How Flawed Was The Reporting?
A Question Of Trust (Tarjottu Time-lehteen 24.7.2003. Ei julkaistu)
"How flawed was the case for going to war against Saddam?" By asking this you are already pronouncing the verdict "guilty". But the article itself looked very "flawed". Many facts and details of a process (much diligent work, I guess) - yet flawed reporting. What was missing? Two basic things. First: Your anti-war and anti-Bush attitude was (again?) revealed in such a way as to make the critical reader wonder what happened to your objectivity since there was no serious attempt at trying to see the war in a larger context. The case for this war was not based on the WMD aspect alone but on Saddam's person and his tyranny. Even without nuclear weapons, Iraq, under Saddam's rule, would have been a real threat either alone or in cooperation with al-Qaeda or other terrorist networks. To reject this is sheer idealism. The polls, referred to toward the end of the article, agree with the point the administration was making.
Secondly: You seem to be focusing mainly on "the 16 words". Is this a reasonable way to analyze a speech or any text, for that matter? Certainly not. The report seems to have lost sight of one fundamental prerequisite for any (scientific or other truthful) writing, namely epieikeia. This old Greek word means reasonableness, fairness, equity. Not only Plato used it; Martin Luther praised reasonabless in communication. In western literary tradition truth easily becomes untruth if epieikeia is forgotten. Your explanation that the16 words were "emblematic of larger concerns about Bush's reasoning" miss the point since other, even more important factors and concerns, were included in the reasoning. Swallowing the camel and straining out a gnat (Matthew 23:24) is not good for anybody's credibility.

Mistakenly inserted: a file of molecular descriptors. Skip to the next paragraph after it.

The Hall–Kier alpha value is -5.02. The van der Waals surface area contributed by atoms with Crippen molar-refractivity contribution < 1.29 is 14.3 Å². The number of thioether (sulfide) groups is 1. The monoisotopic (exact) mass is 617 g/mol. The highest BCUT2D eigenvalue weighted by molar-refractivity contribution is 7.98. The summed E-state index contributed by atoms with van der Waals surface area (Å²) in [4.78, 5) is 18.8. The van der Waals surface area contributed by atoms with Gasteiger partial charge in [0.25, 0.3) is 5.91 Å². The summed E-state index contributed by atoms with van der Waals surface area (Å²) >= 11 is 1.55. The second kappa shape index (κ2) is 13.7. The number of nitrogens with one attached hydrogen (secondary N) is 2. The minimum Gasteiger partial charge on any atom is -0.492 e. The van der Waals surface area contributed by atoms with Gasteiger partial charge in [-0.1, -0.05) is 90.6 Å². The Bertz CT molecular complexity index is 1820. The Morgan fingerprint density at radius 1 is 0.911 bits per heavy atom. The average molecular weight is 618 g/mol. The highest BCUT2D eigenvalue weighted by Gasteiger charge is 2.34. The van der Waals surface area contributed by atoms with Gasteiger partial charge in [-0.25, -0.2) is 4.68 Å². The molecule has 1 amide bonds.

The "16 words" may become the "16 tons" of ore loaded - not on Bush, but on the backs of those who forget objectivity and epieikeia. Please, stick to these two and make them a trademark of the magazine. There is no point in just getting "another day older and deeper in debt" as the song puts it, and, in owing, perhaps, something more to the truth.